Going forward, there are several reform initiatives on the table. In my view the manifesto of 14 French and German economists, published earlier this year, is a particularly important contribution. It outlines a functional synthesis of the core principles of ”German” economic thinking, which calls for sound incentives and rules, and those of ”French” economic thinking, which in turn emphasizes insurance and stabilization.

This kind of a genuinely European synthesis could pave the way to a solid stability union, where the main responsibility for economic policies should rest with the member states, balanced with the insurance provided by common structures designed to safeguard financial stability.

The most urgent task is the finalization of the banking union. The Eurozone Summit in June decided on a credible backstop for the European Resolution Fund, so that any bank resolution can be effectively managed with bail-in, without returning to the politically damaging bank bailouts and turning again to taxpayers’ pockets. Moreover, ensuring financial stability calls for building a common European Deposit Insurance Scheme, to prevent any bank runs that can be very costly to the taxpayers and the society.

These remaining elements would require convincing measures of risk reduction parallel to the founding of enhanced risk-sharing arrangements – possibly with some co-insurance features. Legacy problems in the banking sector, especially the still large stock of non-performing loans in some countries, should be worked out in the member states, without shifting them to the Eurozone level.

Fiscal rules of the European Union are there to support macroeconomic stability. Several reforms – of which I have first-hand experience – were agreed during the crisis, and they have helped to stabilize public debt. Yet further reforms are necessary to put in place simpler, more transparent and less pro-cyclical rules to safeguard the medium-term sustainability of public finances. Shifting the emphasis on medium-term expenditure rules, instead of structural deficits (which are notoriously difficult to measure) seems to me a reasonable way forward.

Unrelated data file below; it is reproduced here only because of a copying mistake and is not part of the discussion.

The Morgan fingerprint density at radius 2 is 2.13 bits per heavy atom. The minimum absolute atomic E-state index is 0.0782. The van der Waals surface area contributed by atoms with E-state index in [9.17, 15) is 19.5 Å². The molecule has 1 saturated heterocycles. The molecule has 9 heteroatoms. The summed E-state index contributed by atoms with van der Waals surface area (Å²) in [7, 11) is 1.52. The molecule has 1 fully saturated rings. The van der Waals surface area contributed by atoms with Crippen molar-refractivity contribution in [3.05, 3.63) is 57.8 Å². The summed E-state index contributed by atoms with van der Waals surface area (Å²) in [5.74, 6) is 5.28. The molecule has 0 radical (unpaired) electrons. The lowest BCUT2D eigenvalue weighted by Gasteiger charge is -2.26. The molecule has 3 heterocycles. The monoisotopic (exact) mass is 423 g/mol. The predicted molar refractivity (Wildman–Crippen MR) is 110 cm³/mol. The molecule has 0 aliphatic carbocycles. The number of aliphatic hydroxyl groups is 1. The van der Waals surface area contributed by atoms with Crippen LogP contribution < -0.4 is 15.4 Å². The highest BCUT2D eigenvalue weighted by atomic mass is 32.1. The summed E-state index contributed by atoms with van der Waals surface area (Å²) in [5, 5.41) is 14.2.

While institutional reform is important, Europe needs to work towards sustainable growth and job creation on many fronts. Putting the real economy truly center-stage means that we should build such Europe that opens up opportunities to innovate and create new businesses and thus jobs. Better institutions to prevent and manage crises, including stabilization policies, are no substitute for structural reforms that are needed to improve Europe’s productivity and real competitiveness.

Finally, let’s recall that Eurozone reform is closely linked to the overall future of Europe and its Union. The values of the Enlightenment, which underpin the European social and political model, are now challenged both politically and socially, both from the inside and the outside.

In this context the Eurozone reform is an essential element of a broader endeavor to strengthen Europe. As Europeans, we should recognize the urgency of this effort, especially now as Europe’s duty as a standard-bearer for liberal democracy and multilateral international order has become even more critical than it was still some years ago.